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    Trophic resource use by sympatric vs. allopatric Pelomedusid turtles in West African forest waterbodies

    Petrozzi, Fabio, Bi, Sery Gonedele, Segniagbeto, Gabriel Hoinsoudé, Pacini, Nic, Fa, Julia ORCID logoORCID: https://orcid.org/0000-0002-1572-9828 and Luiselli, Luca (2023) Trophic resource use by sympatric vs. allopatric Pelomedusid turtles in West African forest waterbodies. Biology, 12 (8). 1054. ISSN 2079-7737

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    Abstract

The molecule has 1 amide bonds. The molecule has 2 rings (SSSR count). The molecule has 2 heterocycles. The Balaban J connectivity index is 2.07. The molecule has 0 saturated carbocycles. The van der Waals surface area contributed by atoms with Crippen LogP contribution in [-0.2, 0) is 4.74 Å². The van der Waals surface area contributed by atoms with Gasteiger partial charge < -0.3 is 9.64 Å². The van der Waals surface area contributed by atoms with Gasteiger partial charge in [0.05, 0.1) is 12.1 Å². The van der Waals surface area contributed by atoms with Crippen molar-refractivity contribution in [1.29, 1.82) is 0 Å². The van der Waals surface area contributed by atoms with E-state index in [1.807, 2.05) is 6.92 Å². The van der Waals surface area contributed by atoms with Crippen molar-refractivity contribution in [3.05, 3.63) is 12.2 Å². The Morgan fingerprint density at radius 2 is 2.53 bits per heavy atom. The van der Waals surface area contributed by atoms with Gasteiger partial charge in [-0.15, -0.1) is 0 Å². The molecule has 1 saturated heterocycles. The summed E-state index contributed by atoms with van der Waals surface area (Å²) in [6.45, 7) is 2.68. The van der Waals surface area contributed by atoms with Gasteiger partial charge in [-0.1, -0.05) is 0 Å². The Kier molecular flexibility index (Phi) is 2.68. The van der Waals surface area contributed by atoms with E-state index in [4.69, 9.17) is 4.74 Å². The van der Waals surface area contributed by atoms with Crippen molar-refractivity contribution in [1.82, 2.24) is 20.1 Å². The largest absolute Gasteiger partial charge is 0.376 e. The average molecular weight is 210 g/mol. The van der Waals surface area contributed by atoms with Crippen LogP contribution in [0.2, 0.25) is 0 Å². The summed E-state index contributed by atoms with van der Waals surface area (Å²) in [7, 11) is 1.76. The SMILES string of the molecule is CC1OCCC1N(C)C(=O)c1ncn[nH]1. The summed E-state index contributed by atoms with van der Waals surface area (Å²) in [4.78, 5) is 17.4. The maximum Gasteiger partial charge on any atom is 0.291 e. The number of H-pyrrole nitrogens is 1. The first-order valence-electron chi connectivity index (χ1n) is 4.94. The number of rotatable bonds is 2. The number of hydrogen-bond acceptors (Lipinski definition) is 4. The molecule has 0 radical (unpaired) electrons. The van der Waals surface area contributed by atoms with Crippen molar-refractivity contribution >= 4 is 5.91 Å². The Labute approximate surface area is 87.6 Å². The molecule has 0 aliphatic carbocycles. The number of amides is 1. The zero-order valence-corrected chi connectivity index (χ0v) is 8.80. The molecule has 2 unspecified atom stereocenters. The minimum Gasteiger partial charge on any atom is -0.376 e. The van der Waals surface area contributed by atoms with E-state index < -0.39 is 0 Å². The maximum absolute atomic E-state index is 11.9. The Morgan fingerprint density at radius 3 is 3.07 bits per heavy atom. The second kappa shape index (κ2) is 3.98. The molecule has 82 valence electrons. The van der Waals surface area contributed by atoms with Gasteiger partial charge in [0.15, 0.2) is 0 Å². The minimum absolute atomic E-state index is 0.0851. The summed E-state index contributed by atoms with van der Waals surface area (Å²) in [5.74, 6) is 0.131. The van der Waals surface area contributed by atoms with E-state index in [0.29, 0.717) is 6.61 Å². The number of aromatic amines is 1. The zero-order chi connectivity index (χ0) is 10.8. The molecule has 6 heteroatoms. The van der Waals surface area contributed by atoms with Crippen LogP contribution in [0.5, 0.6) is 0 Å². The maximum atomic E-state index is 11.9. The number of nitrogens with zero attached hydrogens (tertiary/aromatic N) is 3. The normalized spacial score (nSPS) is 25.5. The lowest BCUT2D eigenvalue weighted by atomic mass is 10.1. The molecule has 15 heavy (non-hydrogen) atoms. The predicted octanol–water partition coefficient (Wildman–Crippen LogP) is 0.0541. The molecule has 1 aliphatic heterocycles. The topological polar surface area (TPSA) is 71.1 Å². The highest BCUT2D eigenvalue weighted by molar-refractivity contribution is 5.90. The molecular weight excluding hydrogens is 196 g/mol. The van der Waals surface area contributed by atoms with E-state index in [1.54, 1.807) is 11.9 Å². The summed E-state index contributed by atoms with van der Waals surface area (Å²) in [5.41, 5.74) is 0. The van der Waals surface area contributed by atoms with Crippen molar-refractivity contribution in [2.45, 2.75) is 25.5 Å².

Organisms that are similar in size, morphological characteristics, and adaptations, including vertebrates, often coexist by partitioning the available resources (food, space, and time). So, studies of the dynamics of these cases of coexistence are scientifically interesting. Here, we study a coexistence case of two species of freshwater turtles inhabiting the forest waterbodies of West Africa, focusing on the dietary habits of the two species. We found that both turtle species are omnivorous generalists, eating both vegetal and animal matter abundantly. However, there were clear interspecific differences, with the larger of the two species (P. cupulatta) eating more vertebrates (mainly fish but occasionally other vertebrates), whereas P. castaneus consumed more invertebrates. These patterns appeared consistently within the species and across sites, highlighting that the same patterns were likely in other conspecific populations from the Upper Guinean forest streams (Côte d’Ivoire and Liberia). Our study also showed that interspecific competition for food does not occur between these two species; instead, previous studies uncovered that a clear partitioning of the habitat niche occurs. We conclude that the food resource is likely unlimited in the study areas, as it is not the case in more arid environments (since food shortages may occur during the dry season). We anticipate that, within the Pelomedusidae communities throughout Africa, intense competition for food probably occurs in the Sahel and Sudanian vegetation zones, particularly during the dry months, but is unlikely within the Guinea and wet savannah region and even less likely in the Guineo-Congolian rainforest region.

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